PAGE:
At the behest of the United States, Australia is boycotting historic negotiations to ban nuclear weapons in New York.
Indigenous people say the government is ignoring Australia’s dark history with nuclear testing.
In the 50s and 60s, Australia’s deserts were used for nuclear tests that resulted in harm to civilians, including Indigenous Australians.
"The First Nations are very disappointed that Australia has got an amnesia again about their nuclear history in Australia.”
Rose Lester, an anti-nuclear campaigner, suffers from an autoimmune disease that she says was caused by nuclear tests conducted South Australia where she grew up. Her father, Yami Lester, went blind as a result of atomic fallout from those tests. Her sister, Karina Lester, is speaking at the UN negotiations in New York.
Ms Rose Lester told NITV the government is blind to the suffering of people in their own backyard.
"The First Nations are very disappointed that Australia has got an amnesia again about their nuclear history in Australia,” she said.
“We kind of feel abandoned again because there’s no recognition and we don't seem to be moving forward with positive changes. We should be able to learn from the mistakes of the past."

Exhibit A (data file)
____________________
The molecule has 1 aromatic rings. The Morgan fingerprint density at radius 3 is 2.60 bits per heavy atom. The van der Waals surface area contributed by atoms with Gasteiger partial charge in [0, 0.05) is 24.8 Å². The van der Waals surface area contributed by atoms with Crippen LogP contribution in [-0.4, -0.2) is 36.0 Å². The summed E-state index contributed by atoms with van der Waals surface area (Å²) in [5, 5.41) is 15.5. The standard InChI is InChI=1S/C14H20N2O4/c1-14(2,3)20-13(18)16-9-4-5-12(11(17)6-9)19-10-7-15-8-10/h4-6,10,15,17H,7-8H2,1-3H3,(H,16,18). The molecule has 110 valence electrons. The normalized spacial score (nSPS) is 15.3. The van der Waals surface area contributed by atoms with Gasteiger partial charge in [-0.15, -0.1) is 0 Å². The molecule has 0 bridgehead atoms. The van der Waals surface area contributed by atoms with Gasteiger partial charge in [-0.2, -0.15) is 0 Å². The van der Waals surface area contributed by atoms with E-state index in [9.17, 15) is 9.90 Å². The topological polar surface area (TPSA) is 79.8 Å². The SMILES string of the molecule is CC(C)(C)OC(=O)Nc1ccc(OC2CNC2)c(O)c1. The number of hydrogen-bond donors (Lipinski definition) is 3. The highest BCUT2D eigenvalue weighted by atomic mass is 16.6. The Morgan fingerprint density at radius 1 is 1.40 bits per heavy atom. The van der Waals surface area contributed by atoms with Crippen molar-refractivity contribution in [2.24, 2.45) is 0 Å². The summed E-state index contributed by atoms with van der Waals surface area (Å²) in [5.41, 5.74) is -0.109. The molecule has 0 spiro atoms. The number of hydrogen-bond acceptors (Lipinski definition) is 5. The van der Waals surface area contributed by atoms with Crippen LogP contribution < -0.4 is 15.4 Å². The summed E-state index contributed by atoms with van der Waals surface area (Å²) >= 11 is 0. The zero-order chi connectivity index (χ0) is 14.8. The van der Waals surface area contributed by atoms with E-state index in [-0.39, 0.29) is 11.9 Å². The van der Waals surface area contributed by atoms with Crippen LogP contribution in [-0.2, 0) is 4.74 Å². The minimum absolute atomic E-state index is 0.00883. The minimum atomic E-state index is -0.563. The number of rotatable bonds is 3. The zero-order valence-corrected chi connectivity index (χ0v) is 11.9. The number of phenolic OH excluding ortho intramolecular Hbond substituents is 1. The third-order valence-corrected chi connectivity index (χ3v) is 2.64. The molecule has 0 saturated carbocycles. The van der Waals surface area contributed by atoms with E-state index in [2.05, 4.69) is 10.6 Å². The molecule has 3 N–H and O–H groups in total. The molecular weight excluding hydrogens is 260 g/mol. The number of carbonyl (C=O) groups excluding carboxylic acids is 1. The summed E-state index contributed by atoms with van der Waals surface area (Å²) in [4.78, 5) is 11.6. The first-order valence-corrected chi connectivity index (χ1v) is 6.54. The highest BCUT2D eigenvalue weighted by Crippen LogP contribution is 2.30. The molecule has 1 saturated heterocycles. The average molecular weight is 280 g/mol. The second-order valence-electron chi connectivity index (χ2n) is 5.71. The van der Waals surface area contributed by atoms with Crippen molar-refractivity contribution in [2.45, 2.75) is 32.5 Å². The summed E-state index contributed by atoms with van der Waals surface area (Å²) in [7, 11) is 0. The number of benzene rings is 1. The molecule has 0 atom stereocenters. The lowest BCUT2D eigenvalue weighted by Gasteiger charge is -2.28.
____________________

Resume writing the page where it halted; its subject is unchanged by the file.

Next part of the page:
The Yankunutjatjara and Anangu woman travelled to Sydney from her home in South Australia, to speak at the ‘Ban the Bomb’ protest being held in Sydney on Saturday.
In a more positive step, the Senate passed a bill this week granting full medical treatment and support for Australians affected by the British nuclear tests in South Australia in the mid-1900s.
Senator Scott Ludlam said this will also cover Aboriginal people who were exposed.
“Around Maralinga and the other test sites the detonations led to widespread dispersion of radioactive material into the local environment. The Anangu Aboriginal people, who lived in the area, called it puyu or black mist,” he said in a statement on his website.